Akbar Ganji Interview: Conversations with History; Institute of International Studies, UC Berkeley

Islam and Democracy: Conversation with Akbar Ganji, Iranian Journalist and Human Rights Activist; August 10, 2006, by Harry Kreisler

Page 1 of 5

The Nature of Revolutions

Welcome to Berkeley. Where were you born and raised?

I was born in Tehran.

Looking back, how do you think your parents shaped your thinking about the world?

They were a poor and very religious family and played a significant role in my future.

You joined the Revolutionary Guards early in your life?

Yes, that's true.

How were you affected by the Iranian Revolution?

We started a revolution to overthrow a despotic regime to create better conditions, but these better conditions never came about. One despotic kingdom replaced another despotic kingdom.

Was this inevitable?


Why was it inevitable?

Because revolutions cannot make democracies.

What role does religion play in this? Can you have a democracy and a religious state?

We do not have a religious democracy or a non-religious democracy, although we have different interpretations of religion. We have fascist interpretations and totalitarian interpretations, and we also have democratic interpretations. What happened to Iran after the revolution was a totalitarian interpretation of Islam. In opposition to that, we offer a democratic interpretation of Islam, and we resist that [totalitarian interpretation].

What explains this hijacking of the revolution? [Should] we understand this in terms of social forces or in terms of the abuse of power?

In my opinion, the revolution was not hijacked by anybody. Trotsky was the theoretician of this theory. He wrote the book called The Revolution that was Betrayed. He thought Stalin had betrayed the Russian Revolution. The appearance of Stalin in the October Revolution was very natural. The nature of revolution is that it creates a reign of fear -- a cycle of fear. It's been repeated in every revolution.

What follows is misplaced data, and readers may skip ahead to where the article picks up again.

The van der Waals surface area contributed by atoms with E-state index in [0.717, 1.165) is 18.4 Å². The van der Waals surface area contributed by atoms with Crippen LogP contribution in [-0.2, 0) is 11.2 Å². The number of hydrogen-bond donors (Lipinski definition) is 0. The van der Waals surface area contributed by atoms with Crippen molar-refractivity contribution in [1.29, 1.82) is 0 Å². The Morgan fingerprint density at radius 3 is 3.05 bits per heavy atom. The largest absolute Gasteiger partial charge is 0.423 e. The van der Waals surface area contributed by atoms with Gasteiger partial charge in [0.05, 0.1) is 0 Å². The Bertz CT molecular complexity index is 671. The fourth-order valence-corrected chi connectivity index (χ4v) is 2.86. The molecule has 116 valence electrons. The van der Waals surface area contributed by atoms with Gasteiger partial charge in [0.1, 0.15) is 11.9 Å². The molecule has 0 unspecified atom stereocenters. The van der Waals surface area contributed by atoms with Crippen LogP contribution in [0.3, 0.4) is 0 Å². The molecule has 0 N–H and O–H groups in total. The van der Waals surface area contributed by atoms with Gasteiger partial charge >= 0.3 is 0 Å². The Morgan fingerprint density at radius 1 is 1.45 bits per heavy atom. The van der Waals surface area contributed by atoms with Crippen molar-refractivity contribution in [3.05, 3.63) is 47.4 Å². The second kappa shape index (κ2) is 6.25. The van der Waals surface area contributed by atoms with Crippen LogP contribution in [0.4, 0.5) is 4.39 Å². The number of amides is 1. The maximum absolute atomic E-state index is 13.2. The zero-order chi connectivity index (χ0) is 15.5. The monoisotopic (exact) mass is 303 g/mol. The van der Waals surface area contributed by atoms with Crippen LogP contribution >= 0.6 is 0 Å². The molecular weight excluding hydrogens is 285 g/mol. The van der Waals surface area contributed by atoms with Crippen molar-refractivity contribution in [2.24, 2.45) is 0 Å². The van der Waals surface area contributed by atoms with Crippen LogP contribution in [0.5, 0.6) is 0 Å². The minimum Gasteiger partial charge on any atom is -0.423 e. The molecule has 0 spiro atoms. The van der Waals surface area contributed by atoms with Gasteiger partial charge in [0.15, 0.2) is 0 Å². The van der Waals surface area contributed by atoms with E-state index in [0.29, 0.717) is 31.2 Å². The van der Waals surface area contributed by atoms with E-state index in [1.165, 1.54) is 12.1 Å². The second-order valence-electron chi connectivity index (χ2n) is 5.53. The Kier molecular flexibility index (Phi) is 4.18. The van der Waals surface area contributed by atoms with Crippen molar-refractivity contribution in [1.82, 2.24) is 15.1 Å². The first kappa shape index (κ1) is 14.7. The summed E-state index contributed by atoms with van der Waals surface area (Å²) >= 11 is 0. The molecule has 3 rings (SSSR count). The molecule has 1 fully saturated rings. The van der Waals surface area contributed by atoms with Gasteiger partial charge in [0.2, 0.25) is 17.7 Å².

But how do you then overturn a corrupt system, for example, the system that the Shah put in place, without revolution?

If a regime closes all avenues of resistance and opposition there will be no other way except revolution. No one can plan for a revolution. A revolution in such conditions occurs naturally. When we speak of revolutions we speak of classical revolutions in the classical term. Classical revolutions want to change the economic, social, and political structure of the society. Such a thing is impossible and it's immoral, meaning that you can never achieve such a goal, but you will create a regime of fear. But you can change a regime in a non-revolutionary way. First, we don't want to change the whole thing but we just want to bring democracy, great freedom, through democratic means, through peaceful means, through civil disobedience.

You are suggesting what happened in Iran followed a universal pattern in the history of nations.

Yes. The French Revolution became the pattern for all other revolutions, and unfortunately, the French Revolution was not a good pattern. You see that even in France it took them until the Fifth Republic in the twentieth century that they managed to consolidate a democracy.

The American Revolution was the only exception. It was a foundation for freedom. It was because of the difference between the conditions of the two revolutions. The widespread poverty in France never existed in the United States; rather, it was more egalitarian. Nature had provided everything for almost everyone in America. The "divine government" that ruled France did not exist in the United States. Therefore the revolution in France was anti-church, and at the same time was trying to resolve the issue of poverty. In the United States the issue of the revolution was only about freedom. The model that was used in China, in Russia, in Cuba, and in Iran was the French model, and it was a bad model.

Next page: Religion and the State

© Copyright 2006, Regents of the University of California